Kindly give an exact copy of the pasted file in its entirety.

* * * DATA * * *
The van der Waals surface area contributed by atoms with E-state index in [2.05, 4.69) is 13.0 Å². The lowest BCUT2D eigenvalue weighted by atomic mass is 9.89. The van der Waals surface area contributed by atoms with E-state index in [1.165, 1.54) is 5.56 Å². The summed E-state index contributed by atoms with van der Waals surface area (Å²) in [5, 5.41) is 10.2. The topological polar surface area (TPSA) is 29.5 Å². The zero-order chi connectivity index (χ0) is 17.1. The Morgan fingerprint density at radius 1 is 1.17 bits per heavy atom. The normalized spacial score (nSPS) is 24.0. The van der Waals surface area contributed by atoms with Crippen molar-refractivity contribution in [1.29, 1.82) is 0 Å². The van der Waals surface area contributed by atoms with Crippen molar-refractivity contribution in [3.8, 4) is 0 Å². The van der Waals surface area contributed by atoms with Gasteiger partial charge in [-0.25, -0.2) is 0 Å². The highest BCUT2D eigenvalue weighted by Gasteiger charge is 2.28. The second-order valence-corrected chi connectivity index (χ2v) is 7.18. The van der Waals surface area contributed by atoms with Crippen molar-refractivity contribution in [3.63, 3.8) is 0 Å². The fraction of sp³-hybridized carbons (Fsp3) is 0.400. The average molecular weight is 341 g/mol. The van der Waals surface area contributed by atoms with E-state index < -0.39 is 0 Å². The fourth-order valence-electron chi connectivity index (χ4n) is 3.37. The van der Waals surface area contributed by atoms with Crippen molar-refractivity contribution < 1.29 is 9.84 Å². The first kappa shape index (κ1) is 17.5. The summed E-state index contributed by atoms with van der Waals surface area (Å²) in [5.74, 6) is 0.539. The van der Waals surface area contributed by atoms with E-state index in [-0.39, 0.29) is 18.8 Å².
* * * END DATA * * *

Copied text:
The van der Waals surface area contributed by atoms with E-state index in [2.05, 4.69) is 13.0 Å². The lowest BCUT2D eigenvalue weighted by atomic mass is 9.89. The van der Waals surface area contributed by atoms with E-state index in [1.165, 1.54) is 5.56 Å². The summed E-state index contributed by atoms with van der Waals surface area (Å²) in [5, 5.41) is 10.2. The topological polar surface area (TPSA) is 29.5 Å². The zero-order chi connectivity index (χ0) is 17.1. The Morgan fingerprint density at radius 1 is 1.17 bits per heavy atom. The normalized spacial score (nSPS) is 24.0. The van der Waals surface area contributed by atoms with Crippen molar-refractivity contribution in [1.29, 1.82) is 0 Å². The van der Waals surface area contributed by atoms with Crippen molar-refractivity contribution in [3.8, 4) is 0 Å². The van der Waals surface area contributed by atoms with Gasteiger partial charge in [-0.25, -0.2) is 0 Å². The highest BCUT2D eigenvalue weighted by Gasteiger charge is 2.28. The second-order valence-corrected chi connectivity index (χ2v) is 7.18. The van der Waals surface area contributed by atoms with Crippen molar-refractivity contribution in [3.63, 3.8) is 0 Å². The fraction of sp³-hybridized carbons (Fsp3) is 0.400. The average molecular weight is 341 g/mol. The van der Waals surface area contributed by atoms with E-state index < -0.39 is 0 Å². The fourth-order valence-electron chi connectivity index (χ4n) is 3.37. The van der Waals surface area contributed by atoms with Crippen molar-refractivity contribution < 1.29 is 9.84 Å². The first kappa shape index (κ1) is 17.5. The summed E-state index contributed by atoms with van der Waals surface area (Å²) in [5.74, 6) is 0.539. The van der Waals surface area contributed by atoms with E-state index in [-0.39, 0.29) is 18.8 Å².